It is no secret that healthcare in the United States has room for improvement in a lot of ways. Currently spending in healthcare is at an all time high with mediocre quality results. This high cost and mediocre quality has people traveling for their healthcare, commonly referred to as medical tourism. Many are discovering that they can receive high quality care in foreign countries for fractions of the price in the United States.
Many consumers are going to other countries for things like elective surgeries, non emergent surgeries, and dental work. Many of these are not covered by health insurance and are expensive, but in other countries, these procedures can be as much as 10 times cheaper.
Medical tourism does come with risk and thorough investigation of the physician and surgical center/physician office is critical. There are still lots of horror stories of botched surgeries coming from abroad and patients need to make sure they do their due diligence.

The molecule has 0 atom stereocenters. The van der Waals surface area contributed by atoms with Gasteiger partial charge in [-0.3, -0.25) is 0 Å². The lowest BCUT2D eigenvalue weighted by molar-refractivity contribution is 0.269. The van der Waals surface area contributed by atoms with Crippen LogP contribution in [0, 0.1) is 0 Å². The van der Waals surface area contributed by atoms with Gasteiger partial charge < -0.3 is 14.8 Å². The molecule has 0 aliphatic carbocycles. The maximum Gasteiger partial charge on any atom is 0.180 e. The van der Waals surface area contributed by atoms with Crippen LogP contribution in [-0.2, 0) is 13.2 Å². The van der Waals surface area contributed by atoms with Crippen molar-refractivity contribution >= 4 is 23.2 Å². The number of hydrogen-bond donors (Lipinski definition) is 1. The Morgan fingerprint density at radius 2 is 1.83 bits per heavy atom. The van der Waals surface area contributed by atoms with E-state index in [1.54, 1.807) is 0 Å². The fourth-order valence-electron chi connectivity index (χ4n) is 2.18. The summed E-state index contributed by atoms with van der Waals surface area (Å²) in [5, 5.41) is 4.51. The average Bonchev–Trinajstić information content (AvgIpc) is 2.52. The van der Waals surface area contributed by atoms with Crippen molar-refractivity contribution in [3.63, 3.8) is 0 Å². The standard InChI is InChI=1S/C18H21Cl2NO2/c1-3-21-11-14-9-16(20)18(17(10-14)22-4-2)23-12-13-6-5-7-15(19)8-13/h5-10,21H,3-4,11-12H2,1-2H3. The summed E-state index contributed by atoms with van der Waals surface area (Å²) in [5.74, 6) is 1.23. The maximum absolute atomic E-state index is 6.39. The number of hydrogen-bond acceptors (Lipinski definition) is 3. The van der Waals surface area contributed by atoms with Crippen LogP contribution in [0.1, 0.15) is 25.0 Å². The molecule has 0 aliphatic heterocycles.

Another big important distinction between US healthcare and that of other countries is price transparency. Other countries can provide an exact cost for a procedure or surgery, to include all professional and center fees. In the US, it is incredibly difficult to find one solid price - many times each physician charges separately and that does not include fees for surgical center and assisting staff. There are also many negotiated rates for insurances and no insurance pays the same as another.
Even this month, Senator Rand Paul said that he was going to Canada for hernia surgery, rather than getting the operation in the United States. His rationale was that he could find out the exact cost of his surgery in Canada and it was at a discount compared to the average price in the US. Medical tourism is going to be a continuing trend and something to keep an eye on in the future.